The poet or prophet sees and enters into the celestial realm. rejoicings. The poet’s psyche. nature. Remarking on how a poem emerged unbidden one evening while he was sitting on some rocks. and in this ascent enter into the imaginal realm of archetypes. The verses came to me almost as swift as thought. a friend of Yeats. joys. he tells us. in order to consider more carefully how a poet may view what we are discussing here. to turn to a poet. . In this view. fundamental to the awakening of a paradisal union between humanity. and the divine. as we have seen. Western esoteric traditions have in common a special relationship with the written word that emerges from a very ancient and profound paradigm we find exemplified in works from the Book of Revelation to the alchemical Mutus Liber.’s subsequent meditation on how he created this poem is well worth investigating. visible in Greek tradition in such figures as Pythagoras and Plato. this view of the poet invests in him far more authority and power than do contemporary views. . (George William Russell. A. images. but of reality. where poetry might be seen by some as offering beauty or insight. A. but is seen even more clearly in the archetypal realm of the imagination. here is what we may call a spirituality of literature as much as a literature of spirituality. But A. Naturally. E. tells us that its appearance was “as much a surprise to me as if a flower had suddenly glowed before me in the hollow of the air . found throughout Western history. Only then can one return and tell others where authentic life lies. to write presupposes already having seen. and how his poetry was inseparable from his visionary experiences. for in its structure will be the creative power of life itself. the ‘book of life’ out of which history itself emerges. the cosmos itself is a kind of book—the structure of words. To use Plato’s metaphor. ascends to “that high state where. E. he simply began to murmur line after line. full of imagination’s power and exhiliration. and music is the intricate geometry of meaning that permeates creation. the gold-gleaming genius makes beauty. It may be of use. one must already have left the imprisoning cave and seen the actual sun and the true landscape to which we belong. from the Kabbalistic Sepher Yezirah or Bahir or Zohar to the works of Jacob Böhme and the Rosicrucian manifestos. . beyond history. wrote at length about how he came to write poetry. Here the book is a means of spiritual transmutation. not the life of shadows. as the seers tell us. Indeed. And only then will one’s written work be of enduring value for others. In his book Song and Its Fountains.148 R E S T O R I N G PA R A D I S E vehicles of spiritual praxis.”111 Unconscious of creation. E. of charged and living images once associated with the gods. The poet and the seer both engage in the ascent of consciousness from multiplicity toward union. and indeed. This intricate geometry of meaning can be glimpsed in the forms of nature. at this juncture. A. Such an understanding of literature is very ancient indeed. 1867–1935). E. In this esoteric view of literature. but rarely any longer is recognized as having its origin in the inner springs or fountains of life.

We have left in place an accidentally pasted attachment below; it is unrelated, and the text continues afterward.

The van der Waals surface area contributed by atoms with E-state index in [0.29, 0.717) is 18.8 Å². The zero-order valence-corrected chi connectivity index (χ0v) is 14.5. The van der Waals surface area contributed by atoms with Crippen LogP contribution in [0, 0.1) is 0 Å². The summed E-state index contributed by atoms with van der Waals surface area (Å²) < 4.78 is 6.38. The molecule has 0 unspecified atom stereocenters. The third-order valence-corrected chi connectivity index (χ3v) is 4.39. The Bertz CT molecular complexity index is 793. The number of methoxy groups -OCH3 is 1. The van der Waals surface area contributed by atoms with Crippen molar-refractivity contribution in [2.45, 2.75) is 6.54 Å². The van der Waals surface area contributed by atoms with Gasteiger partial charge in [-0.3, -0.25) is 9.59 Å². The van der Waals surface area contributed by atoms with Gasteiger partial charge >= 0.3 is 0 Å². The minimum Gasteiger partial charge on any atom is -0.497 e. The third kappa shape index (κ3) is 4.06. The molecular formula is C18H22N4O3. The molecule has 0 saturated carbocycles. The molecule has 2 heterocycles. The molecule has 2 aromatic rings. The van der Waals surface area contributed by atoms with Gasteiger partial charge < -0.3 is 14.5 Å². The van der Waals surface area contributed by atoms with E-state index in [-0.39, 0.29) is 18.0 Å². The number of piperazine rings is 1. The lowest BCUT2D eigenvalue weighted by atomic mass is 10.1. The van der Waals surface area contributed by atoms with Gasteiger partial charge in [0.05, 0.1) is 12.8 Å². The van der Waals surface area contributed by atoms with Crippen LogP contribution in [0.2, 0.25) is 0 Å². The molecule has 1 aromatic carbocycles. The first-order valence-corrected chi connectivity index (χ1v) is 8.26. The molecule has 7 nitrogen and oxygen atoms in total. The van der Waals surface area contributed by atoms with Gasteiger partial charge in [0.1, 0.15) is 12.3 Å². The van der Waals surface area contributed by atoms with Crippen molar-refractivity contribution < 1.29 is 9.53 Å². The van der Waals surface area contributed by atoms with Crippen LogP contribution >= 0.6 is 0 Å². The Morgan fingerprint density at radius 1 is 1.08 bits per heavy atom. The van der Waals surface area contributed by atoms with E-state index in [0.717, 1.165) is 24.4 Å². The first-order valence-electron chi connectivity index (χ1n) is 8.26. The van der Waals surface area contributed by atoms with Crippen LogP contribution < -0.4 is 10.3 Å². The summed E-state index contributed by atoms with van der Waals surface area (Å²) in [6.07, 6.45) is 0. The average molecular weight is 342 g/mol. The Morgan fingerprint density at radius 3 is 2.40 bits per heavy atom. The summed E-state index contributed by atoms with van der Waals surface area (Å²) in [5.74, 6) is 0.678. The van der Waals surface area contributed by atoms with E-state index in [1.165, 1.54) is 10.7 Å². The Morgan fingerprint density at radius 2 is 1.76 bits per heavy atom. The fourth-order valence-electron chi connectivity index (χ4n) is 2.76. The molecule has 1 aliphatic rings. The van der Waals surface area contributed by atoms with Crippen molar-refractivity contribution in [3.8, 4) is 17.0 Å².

gone inward into itself. and cried out in a divine intoxication to the Light of Lights.”117 For this reason. The Mount is a symbol for that peak of soul when. E. analyzes the movement of consciousness.”116 Still. still recognized “that greater light shines behind and through the psyche. E. who said that he had experienced precisely the same descent into words. E. the poet. nigher to us than the most exquisite sweetness in our transitory lives. from a descent after an ascent. when once he became conscious while “in some profundity of being. of nature become so ethereal that it was the perfect mirror of deity. perhaps surprisingly. “I have. E. he found himself “dragged down” toward waking consciousness. A.”112 Yet “what comes back to us from that high sphere loses beauty in its descent. as Ishtar in the Chaldean myth had crown and scepter and the royalty of her robes taken from her when descending from heaven to earth. B.” Although he struggled to remain in this state.”113 This movement of consciousness A. and there is revelation in it and the mingling of heaven and earth. focusing on his experience emerging from a deep sleep. “and then what was originally a motion in deep being broke into a dazzle of images which symbolized in some deep way a motion of life in that profundity.”114 A far exile from that glory. and memory and imagination are shot through and through with the radiance of another nature. even if unaware of precisely how or why. and it changes the dry dust of logic into color and music and a rapture of prophecy.”115 He understood something of the psyche. looks upon the poet as a prophet. There was neither sight nor sound. E. though too often they have not kept faith . But there are enchanted hours when it seems to be nigh us. Yet A. but all was a motion in deep being. A. it draws nigh to its own divine root. and the withdrawal of the universe into the Pleroma—all that was wrought in some secret laboratory within the psyche.” Thus. “—the imagination of the ending of the long tale of time. later discussed with W. And still being drawn down there came a third state in which was originally deep own-being. and remarks that “almost the only oracles which have been delivered to humanity for centuries have come through the poets. A. “never had the high vision of those who have gone into the deeps of being and who have returned rapture-blinded by the glory.” he wrote. somehow comes in touch with this sheer transcendence. E. and song. but of the universal spirit he understood little. was later translated into words. recognized his limits.” he wrote. the creation of poetry in A. A. for its subtlety and universality make it ungraspable: “It cannot be constrained.M O D E R N I M P L I C AT I O N S 149 dance.” “Whatever went to making an intricate harmony of color and sound.’s view actually emerges from a dimunition of spiritual vision. writes that “all true poetry was conceived on the Mount of Transfiguration. and after that images. E. that his experience belonged to the psyche or soul. It is the light of spirit that transcends the psyche as the psyche in its own world transcends the terrestrial ego. and not to the sublimity of the spirit. Yeats.